Pete Evans' 'Ultimate Occa Burger'.
Pete Evans' 'Ultimate Occa Burger'.

Pete Evans

Australia Day is the ideal holiday to bust out your tongs, spark up the barbie and create some delicious Aussie flavours for your family and friends to enjoy. Quintessential Australian food is definitely something to be patriotic about, especially when you can make it healthier and more satisfying without skimping on flavour. It's no big secret that many of our national dishes may not have originated in our homeland but we've certainly done an exceptional job of incorporating our Aussie spirit into our food and making it our own.

As a passionate chef and qualified health coach it's a priority for me to cater to everyone as I understand and respect the fact that many of us have different dietary requirements and beliefs, which is why I also choose to create flavoursome, nutritious food suited to people with food intolerances, allergies and health concerns.

The following recipes are some of my favourite Australian-inspired dishes and, believe me, it was no easy feat choosing only four. I opted for traditional tucker that reminded me of my youth and growing up in our glorious country and they are free of refined sugar, gluten, wheat, dairy and grains.

So what's on my 'Straya Day menu? The mighty meat pie, finger-licking fish and chips, and for a sweet treat to top it all off, the lavish lamington.

Don't be shy, give them a go and have a safe and happy Australia Day.

Ultimate Occa Burgers

 3 tbsp coconut oil, melted (or ghee, duck/beef/pork fat)
8 large Portobello mushrooms, cores removed
4 slices nitrate-free bacon (optional)
2 tbsp fermented or homemade tomato sauce  
8 slices tomatoes
4 gherkins, sliced, or fermented pickles
2 brown onions, sliced into rings
4 tbsp chipotle aioli (see recipe below)
2 carrots, grated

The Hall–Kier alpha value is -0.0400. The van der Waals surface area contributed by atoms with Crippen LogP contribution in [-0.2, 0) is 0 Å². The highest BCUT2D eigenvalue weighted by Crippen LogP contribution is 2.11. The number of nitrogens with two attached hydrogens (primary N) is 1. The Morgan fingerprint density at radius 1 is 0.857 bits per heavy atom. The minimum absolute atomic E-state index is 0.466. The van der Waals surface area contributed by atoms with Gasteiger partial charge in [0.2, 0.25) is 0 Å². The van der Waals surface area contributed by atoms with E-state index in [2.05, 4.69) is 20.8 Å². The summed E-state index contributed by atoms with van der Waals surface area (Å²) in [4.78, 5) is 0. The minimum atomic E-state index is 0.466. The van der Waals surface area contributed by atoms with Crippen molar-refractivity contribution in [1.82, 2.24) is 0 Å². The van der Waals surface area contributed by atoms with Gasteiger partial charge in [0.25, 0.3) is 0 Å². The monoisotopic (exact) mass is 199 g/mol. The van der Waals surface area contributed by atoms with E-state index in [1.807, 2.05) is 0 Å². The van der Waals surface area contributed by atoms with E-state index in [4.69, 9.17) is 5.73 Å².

1 large beetroot, peeled and cut into thin matchsticks
2 tbsp seeded mustard
8 leaves butter lettuce
4 organic free-range eggs
Sea salt

600g chuck steak, minced
2 garlic cloves, crushed
Pinch of dried chilli flakes
1 tbsp chopped flat-leaf parsley leaves
Pinch of dried oregano
1 organic free-range egg
1 tsp Himalayan sea salt or other quality salt
1 tsp cracked black pepper
½ brown onion, finely diced
1 tbsp dijon or wholegrain mustard  

Preheat the oven to 240C.

Place Portobello mushrooms on a baking tray lined with baking paper or tin foil.
Drizzle the mushrooms with coconut oil or other fat of choice, season with salt and pepper and roast in the oven for 10 – 15 for minutes or until the mushrooms are tender.

Remove from the oven and place the mushrooms on a paper towel to remove excess moisture. Allow to cool.

For the patties
Mix all the ingredients in a large bowl and shape into four patties.

Heat the barbecue or grill to medium heat. Add two tablespoons coconut oil (or other oil) and place the patties, bacon and onions on the barbecue. Cook for 5 minutes or until golden, then flip the patties and bacon over and continue cooking for a couple of minutes or until cooked through and the onions are tender and caramelised.  Remove and set aside to keep warm.

Add a little more coconut oil to the barbeque and cook the egg to your liking. Season with salt and pepper.

Place the patties and the burgers in the middle of the table with all other components in individual bowls and let everyone help themselves to build their own burger.

Makes 4 burgers

Chipotle aioli

250g aioli (see recipe below)
2 chipotles in adobo sauce – or to taste
1 tbsp adobo sauce

Blend all ingredients together using a hand-held blender, until smooth.

Makes 280ml


4 free range egg yolks
2 teaspoons dijon or fermented mustard
2 tablespoons apple cider vinegar
2 tablespoons lemon juice
6 garlic confit cloves, finely chopped (see recipe below)
Sea salt
400 ml light olive oil or macadamia oil
Freshly ground black pepper

Blend the egg yolks, mustard, vinegar, lemon juice, garlic and some salt using a hand-held blender. As you blend, slowly pour the oil in a thin, even stream until all the oil has been added and the aioli is thick and creamy. Season with salt and pepper. Keep refrigerated.

Makes approximately 500ml

Confit Garlic

150g garlic cloves (approximately 25 cloves), peeled
250ml coconut oil or macadamia oil

Place the garlic cloves and coconut or macadamia oil in a saucepan over very low heat (you do not want the oil to boil). Cook gently for 2 hours or until the garlic is soft. Store the confit garlic in its oil in a sealed jar in the fridge. The confit garlic will keep for around two weeks.

Makes 150g


Lamb shank pie